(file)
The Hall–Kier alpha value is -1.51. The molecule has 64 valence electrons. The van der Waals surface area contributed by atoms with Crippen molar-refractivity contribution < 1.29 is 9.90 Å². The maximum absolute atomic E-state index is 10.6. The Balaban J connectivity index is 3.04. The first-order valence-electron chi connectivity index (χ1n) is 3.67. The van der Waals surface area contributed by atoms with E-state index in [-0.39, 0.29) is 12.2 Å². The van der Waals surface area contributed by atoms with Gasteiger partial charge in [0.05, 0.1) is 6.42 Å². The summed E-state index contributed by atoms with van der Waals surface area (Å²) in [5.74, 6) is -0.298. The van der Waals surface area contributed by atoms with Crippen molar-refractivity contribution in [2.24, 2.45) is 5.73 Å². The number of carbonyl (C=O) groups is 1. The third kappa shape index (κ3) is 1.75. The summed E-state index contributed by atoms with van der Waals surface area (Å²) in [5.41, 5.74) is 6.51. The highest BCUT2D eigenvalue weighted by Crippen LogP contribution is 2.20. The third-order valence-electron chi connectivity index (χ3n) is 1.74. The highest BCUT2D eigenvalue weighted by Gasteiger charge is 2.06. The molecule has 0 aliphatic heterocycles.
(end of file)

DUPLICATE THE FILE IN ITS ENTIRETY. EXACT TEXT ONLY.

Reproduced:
The Hall–Kier alpha value is -1.51. The molecule has 64 valence electrons. The van der Waals surface area contributed by atoms with Crippen molar-refractivity contribution < 1.29 is 9.90 Å². The maximum absolute atomic E-state index is 10.6. The Balaban J connectivity index is 3.04. The first-order valence-electron chi connectivity index (χ1n) is 3.67. The van der Waals surface area contributed by atoms with E-state index in [-0.39, 0.29) is 12.2 Å². The van der Waals surface area contributed by atoms with Gasteiger partial charge in [0.05, 0.1) is 6.42 Å². The summed E-state index contributed by atoms with van der Waals surface area (Å²) in [5.74, 6) is -0.298. The van der Waals surface area contributed by atoms with Crippen molar-refractivity contribution in [2.24, 2.45) is 5.73 Å². The number of carbonyl (C=O) groups is 1. The third kappa shape index (κ3) is 1.75. The summed E-state index contributed by atoms with van der Waals surface area (Å²) in [5.41, 5.74) is 6.51. The highest BCUT2D eigenvalue weighted by Crippen LogP contribution is 2.20. The third-order valence-electron chi connectivity index (χ3n) is 1.74. The highest BCUT2D eigenvalue weighted by Gasteiger charge is 2.06. The molecule has 0 aliphatic heterocycles.